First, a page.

Charlotte Bronte – Author, “Jane Eyre”
Edith Wharton – Pulitzer Prize-winning American novelist
Jane Austen – Author, “Pride and Prejudice,” “Sense and Sensibility”
Isek Dineson – (pen name Karen Blixen) author of “Out of Africa”
Gloria Steinem – American feminist, journalist and political activist
WNKies do you know any other women that should be added to this list?
- On Being Childless, Childfree, and True (gloriabowman.com)
Almost nine months ago I attempted to define nulliparity in the context of childfree couples, (“Nulliparity Definition“), and I asked readers to consider stretching the definition at least, at least rhetorically, to include both males and females in nulliparous relationships.
Derived from Latin… a usable nulliparity definition would be the condition of not bearing offspring (normally applied to a human woman). (Nulliparity Definition – Why No Kids?)
A medical term used to refer to a condition or state in which a woman has never given birth to a child, or has never carried a pregnancy. (biology online)
At the time, my endeavor was mostly academic. Educate myself. Educate Why No Kids? readers. Move on. Instead, I’ve stumbled upon worrisome nulliparity health risks.
Is Nulliparity Bad?
I’ve mentioned in previous posts that I’m drawn to dialogue inspired by (and surrounding) childfree by choice couples. I’m not a strident advocate for childfreedom, nor am I categorically opposed to bearing children. In fact, at times, my conviction is admittedly blurry, but I am always intrigued by the conversations and debate provoked by the parent/childfree divide. It’s a healthy and often entertaining topic, and — though I’m still not prepared to hypothesize exactly why — it’s a debate that provokes ample emotional and intellectual opinioneering.
That said, I’ve never given much credence to claims that choosing not to bear children is ethically wrong, biologically bad or — this is real, folks — a religious sin. Such binary reasoning strikes me as naive, not infrequently hateful and always intolerant. My world is not painted in primary colors, and it’s certainly not black and white. I believe that the parent/childfree divide hinges upon subjective opinions and preferences.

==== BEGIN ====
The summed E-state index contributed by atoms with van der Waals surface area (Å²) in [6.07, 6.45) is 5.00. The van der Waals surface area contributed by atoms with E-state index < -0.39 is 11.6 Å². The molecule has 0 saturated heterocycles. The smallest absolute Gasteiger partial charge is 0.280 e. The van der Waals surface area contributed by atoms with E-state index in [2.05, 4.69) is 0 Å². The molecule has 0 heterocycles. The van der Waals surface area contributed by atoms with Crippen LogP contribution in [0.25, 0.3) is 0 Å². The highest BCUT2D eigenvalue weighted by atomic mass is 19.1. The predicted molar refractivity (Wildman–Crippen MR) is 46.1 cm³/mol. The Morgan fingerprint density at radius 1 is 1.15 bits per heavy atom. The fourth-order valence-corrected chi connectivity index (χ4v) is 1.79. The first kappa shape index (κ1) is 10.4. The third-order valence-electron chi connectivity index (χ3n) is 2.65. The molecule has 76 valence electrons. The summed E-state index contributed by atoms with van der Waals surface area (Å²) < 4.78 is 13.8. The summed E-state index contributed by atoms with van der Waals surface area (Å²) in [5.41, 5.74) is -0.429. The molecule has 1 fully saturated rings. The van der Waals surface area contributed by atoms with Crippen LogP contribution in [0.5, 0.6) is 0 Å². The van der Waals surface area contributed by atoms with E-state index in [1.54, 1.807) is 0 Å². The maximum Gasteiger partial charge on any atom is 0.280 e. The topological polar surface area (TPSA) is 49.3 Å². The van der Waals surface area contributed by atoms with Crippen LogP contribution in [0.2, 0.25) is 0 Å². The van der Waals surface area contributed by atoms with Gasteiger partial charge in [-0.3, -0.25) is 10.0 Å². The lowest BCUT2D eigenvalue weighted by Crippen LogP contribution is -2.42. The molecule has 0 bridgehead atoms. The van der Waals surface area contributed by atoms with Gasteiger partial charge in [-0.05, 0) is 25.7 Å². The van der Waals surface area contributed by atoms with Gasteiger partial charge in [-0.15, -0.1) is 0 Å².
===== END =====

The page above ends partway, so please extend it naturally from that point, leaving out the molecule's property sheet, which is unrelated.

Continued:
But my previous nulliparity post has catalyzed some new questions and concerns for me including the potential for some troubling nulliparity health risks. Ever since publishing the post, we’ve experienced a dramatic uptick in traffic from visitors looking for information about nulliparity. Sure, that’s logical enough. But I was surprised and I remain surprised at the volume of people trying to learn more about nulliparity. Certainly they’re not all “childfree curious”…
Google Insights shows that the trend is global, and that it’s been about seven years since people began looking for more information about nulliparity. A little data mining reveals these top three search queries:
- nulliparity definition
- nulliparity define
- nulliparity breast cancer
The first two are effectively the same search for a definition of the term nulliparity, and their popularity explains the popularity of my first attempt to define nulliparity. But the third most popular search offers a hint at why there’s been growing interest in nulliparity globally. Fear.
Is nulliparity dangerous? Are there conclusive indications of nulliparity health risks? A quick glimpse at some recent articles suggest that nulliparity may indeed be dangerous.
Changes in decade of first birth and nulliparity do not explain the changes in breast cancer incidence… [but] breast cancer incidence has increased in the same cohorts. (National Institute of Health, NCBI)
A higher incidence of SPM [second primary malignancy] of the breast is observed in women treated for papillary thyroid cancer. Additionally, this risk is increased by nulliparity… (WJSO)
Catholic nuns… pay a terrible price for their chastity because they have a greatly increased risk of breast, ovarian, and uterine cancers: the hazards of their nulliparity. (The Lancet)
Nulliparous women had a 44% increased risk of hip fractures independent of hip bone mineral density… childbearing reduces hip fracture risk by means that may be independent of hip bone mineral density. (National Institute of Health, NCBI)
Incidentally, this eerie, late night film plot resurfaces in “Why nuns might be stoking cancer in quest to stay chaste“. Spooky, right? Looks like more research is in order.
Nulliparity’s Silver Lining
Fortunately not all nulliparity news is bad news.
In a linear regression model… it was found that nulliparous women and women who went through menopause later in life had significantly less cognitive decline. (National Institute of Health, NCBI)
So where does this leave us? It’s clear that many people all around the world are concerned about a possibly causal relationship between nulliparity and breast cancer and about nulliparity health risks in general. But from my standpoint, not much else is clear.
Does Nulliparity Increase Health Risks?
I’m hoping that one of our readers will know more about this and share their insights. Does (or should) the definition of nulliparity include increased health risks?
Are there additional nulliparity health risks that I’ve overlooked?